Metropolitan News-Enterprise


Monday, September 8, 2008


Page 1


Court Upholds Prostitution Convictions, Based on Preposition


By STEVEN M. ELLIS, Staff Writer


The Ninth U.S. District Court of Appeals on Friday upheld the convictions of two women under federal law for using a telephone to operate a prostitution business at a pair of Montana massage studios, based on Congress’ preposition placement, rejecting a defense that no calls crossed state lines.

Looking to The Elements of Style and The Chicago Manual of Style, Judge Richard R. Clifton wrote that the Travel Act’s prohibition on the use of “any facility in interstate or foreign commerce” with the intent to further certain unlawful activity did not require the government to show use crossing state lines because Congress intended the preposition “in” to modify “facility.”

Clifton also rejected the women’s argument that Congress should instead have prohibited use of any facility “of” interstate commerce, concluding that there was no “special significance” to the use of one preposition over the other in the act.

Tina Nader owned and operated two massage studios in Great Falls and Billings from the mid-1990’s until the middle of this decade, with the latter managed by her employee Marilyn Lake. The pair did not dispute that the business involved prostitution, and business records indicated approximately 5,000 customers from Montana and at least five other states.

Many of the prostitution transactions were initiated by a telephone call from the customer, so the federal government indicted Nader and Lake under the Travel Act for using the telephone to carry on a business enterprise involving prostitution in violation of Montana law. Congress enacted the Travel Act in 1961 to bar interstate travel or use of an interstate facility in aid of racketeering or an unlawful business enterprise.

When the government notified Nader and Lake that it intended to prove they used a “facility in interstate or foreign commerce,” even though none of the calls on record came from outside the state, the pair jointly moved to dismiss the indictment, arguing that their solely intrastate use of the telephone was not the “use” contemplated by the act.

However, after U.S. District Judge Richard F. Cebull of the District of Montana denied their motion, both pled guilty pursuant to agreements reserving their right to appeal.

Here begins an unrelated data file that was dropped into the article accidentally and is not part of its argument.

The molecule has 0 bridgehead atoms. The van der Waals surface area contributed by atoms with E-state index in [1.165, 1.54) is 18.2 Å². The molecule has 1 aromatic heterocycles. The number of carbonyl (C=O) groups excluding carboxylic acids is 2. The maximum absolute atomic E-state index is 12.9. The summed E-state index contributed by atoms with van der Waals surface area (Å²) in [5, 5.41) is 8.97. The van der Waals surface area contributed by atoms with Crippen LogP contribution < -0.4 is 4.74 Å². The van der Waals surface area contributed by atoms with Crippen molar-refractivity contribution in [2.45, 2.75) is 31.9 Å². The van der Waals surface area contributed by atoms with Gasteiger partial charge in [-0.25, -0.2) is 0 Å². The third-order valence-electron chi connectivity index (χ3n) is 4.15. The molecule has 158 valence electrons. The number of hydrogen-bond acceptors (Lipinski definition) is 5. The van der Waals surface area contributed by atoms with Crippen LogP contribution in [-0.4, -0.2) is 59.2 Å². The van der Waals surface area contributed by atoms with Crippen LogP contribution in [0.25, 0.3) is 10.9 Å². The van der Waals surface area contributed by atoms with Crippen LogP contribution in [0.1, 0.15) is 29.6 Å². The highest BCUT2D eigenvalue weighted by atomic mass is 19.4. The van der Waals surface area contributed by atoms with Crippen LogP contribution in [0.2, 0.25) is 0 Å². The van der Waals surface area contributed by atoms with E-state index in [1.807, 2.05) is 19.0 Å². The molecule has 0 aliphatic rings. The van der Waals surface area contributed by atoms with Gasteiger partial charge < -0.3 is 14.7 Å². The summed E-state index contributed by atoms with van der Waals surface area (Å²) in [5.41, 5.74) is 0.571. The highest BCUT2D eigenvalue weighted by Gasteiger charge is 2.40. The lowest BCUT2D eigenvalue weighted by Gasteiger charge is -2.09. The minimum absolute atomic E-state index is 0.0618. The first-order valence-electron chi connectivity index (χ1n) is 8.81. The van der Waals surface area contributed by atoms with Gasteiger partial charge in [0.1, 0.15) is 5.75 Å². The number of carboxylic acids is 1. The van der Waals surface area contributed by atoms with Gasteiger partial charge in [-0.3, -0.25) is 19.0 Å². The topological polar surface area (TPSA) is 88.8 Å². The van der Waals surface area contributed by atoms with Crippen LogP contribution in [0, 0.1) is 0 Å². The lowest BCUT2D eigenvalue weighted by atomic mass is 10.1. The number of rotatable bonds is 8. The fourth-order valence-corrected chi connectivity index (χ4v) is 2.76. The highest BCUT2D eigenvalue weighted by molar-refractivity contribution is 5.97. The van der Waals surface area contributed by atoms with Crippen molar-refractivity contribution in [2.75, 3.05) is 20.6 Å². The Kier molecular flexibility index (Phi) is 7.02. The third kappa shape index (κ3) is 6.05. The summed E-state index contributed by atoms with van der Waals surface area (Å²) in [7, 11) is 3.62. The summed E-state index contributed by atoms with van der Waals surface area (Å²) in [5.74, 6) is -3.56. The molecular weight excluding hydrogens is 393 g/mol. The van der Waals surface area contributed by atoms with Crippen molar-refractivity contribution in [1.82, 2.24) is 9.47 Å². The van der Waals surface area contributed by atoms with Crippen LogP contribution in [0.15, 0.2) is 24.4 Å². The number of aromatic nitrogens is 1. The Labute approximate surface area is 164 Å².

Nader and Lake renewed on appeal their argument that the facility at issue must actually be used in interstate commerce in order to violate the Travel Act, but Clifton—noting that case questioned only congressional intent, not congressional power—agreed with the government’s response that the defendants’ interpretation was at odds with the act’s plain meaning.

“The government’s interpretation of the Travel Act is the more sensible…,” he wrote. “Congress placed the phrase next to the word ‘facility,’ which strongly supports the conclusion that the phrase modifies that word….

“The facility itself, not its use, must be in interstate commerce.”

Clifton similarly rejected the defendants’ contention that Congress showed its intent to require actual interstate activity by drafting the act to prohibit the use of “any facility in interstate or foreign commerce” rather than the use of “any facility of interstate or foreign commerce.”

Looking to parallel language in the federal murder-for-hire statute enacted at the same time, he agreed with other circuit courts that Congress “intended to the two phrases to be interchangeable.”

He also swept aside the defendants’ argument that the act was intended to target the “top men” of organized crime who oversaw illegal activities in one state while residing in another based on the statute’s broad wording, and denied Nader and Lake’s request to apply the rule of lenity—mandating that no individual be forced to speculate whether conduct is prohibited—because the pair “knew that their conduct was illegal.”

Clifton further rejected the defendants’ argument that such a broad interpretation of the Travel Act offended principles of federalism, noting that the act establishes only concurrent federal jurisdiction over what are already state or local crimes.

“While there may be valid questions as to the wisdom of drafting such a broad statute or applying it in the context of local prostitution businesses like the ones in this case, these are policy issues within the discretion of the other branches,” he said.

Judges Kim McLane Wardlaw and N. Randy Smith joined Clifton in his opinion.

The cases are United States v. Nader, No. 07-30311, and United States v. Lake, No. 07-30316.


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